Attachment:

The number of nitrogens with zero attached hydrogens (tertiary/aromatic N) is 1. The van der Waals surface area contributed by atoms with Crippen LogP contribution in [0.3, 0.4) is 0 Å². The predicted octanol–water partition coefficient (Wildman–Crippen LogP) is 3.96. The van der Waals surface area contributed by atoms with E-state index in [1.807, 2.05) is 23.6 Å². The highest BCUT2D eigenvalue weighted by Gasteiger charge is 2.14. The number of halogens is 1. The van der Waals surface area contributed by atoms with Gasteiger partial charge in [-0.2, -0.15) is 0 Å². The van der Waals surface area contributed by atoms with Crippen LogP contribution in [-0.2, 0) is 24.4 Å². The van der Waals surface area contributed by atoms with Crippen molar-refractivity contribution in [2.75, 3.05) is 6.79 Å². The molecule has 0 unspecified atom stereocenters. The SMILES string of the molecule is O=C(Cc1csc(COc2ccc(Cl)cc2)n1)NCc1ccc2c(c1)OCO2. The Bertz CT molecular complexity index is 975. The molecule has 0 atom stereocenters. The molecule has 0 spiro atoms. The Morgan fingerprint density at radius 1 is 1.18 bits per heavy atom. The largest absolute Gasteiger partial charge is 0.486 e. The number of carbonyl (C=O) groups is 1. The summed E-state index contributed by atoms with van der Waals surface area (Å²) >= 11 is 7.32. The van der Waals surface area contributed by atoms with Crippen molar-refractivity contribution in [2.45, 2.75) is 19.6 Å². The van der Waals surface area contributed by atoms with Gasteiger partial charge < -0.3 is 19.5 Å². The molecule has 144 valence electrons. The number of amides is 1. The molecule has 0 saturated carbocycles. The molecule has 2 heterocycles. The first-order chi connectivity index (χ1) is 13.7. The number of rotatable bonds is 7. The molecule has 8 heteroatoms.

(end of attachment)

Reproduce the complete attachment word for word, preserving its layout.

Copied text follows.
The number of nitrogens with zero attached hydrogens (tertiary/aromatic N) is 1. The van der Waals surface area contributed by atoms with Crippen LogP contribution in [0.3, 0.4) is 0 Å². The predicted octanol–water partition coefficient (Wildman–Crippen LogP) is 3.96. The van der Waals surface area contributed by atoms with E-state index in [1.807, 2.05) is 23.6 Å². The highest BCUT2D eigenvalue weighted by Gasteiger charge is 2.14. The number of halogens is 1. The van der Waals surface area contributed by atoms with Gasteiger partial charge in [-0.2, -0.15) is 0 Å². The van der Waals surface area contributed by atoms with Crippen LogP contribution in [-0.2, 0) is 24.4 Å². The van der Waals surface area contributed by atoms with Crippen molar-refractivity contribution in [2.75, 3.05) is 6.79 Å². The molecule has 0 unspecified atom stereocenters. The SMILES string of the molecule is O=C(Cc1csc(COc2ccc(Cl)cc2)n1)NCc1ccc2c(c1)OCO2. The Bertz CT molecular complexity index is 975. The molecule has 0 atom stereocenters. The molecule has 0 spiro atoms. The Morgan fingerprint density at radius 1 is 1.18 bits per heavy atom. The largest absolute Gasteiger partial charge is 0.486 e. The number of carbonyl (C=O) groups is 1. The summed E-state index contributed by atoms with van der Waals surface area (Å²) >= 11 is 7.32. The van der Waals surface area contributed by atoms with Crippen molar-refractivity contribution in [2.45, 2.75) is 19.6 Å². The van der Waals surface area contributed by atoms with Gasteiger partial charge < -0.3 is 19.5 Å². The molecule has 144 valence electrons. The number of amides is 1. The molecule has 0 saturated carbocycles. The molecule has 2 heterocycles. The first-order chi connectivity index (χ1) is 13.7. The number of rotatable bonds is 7. The molecule has 8 heteroatoms.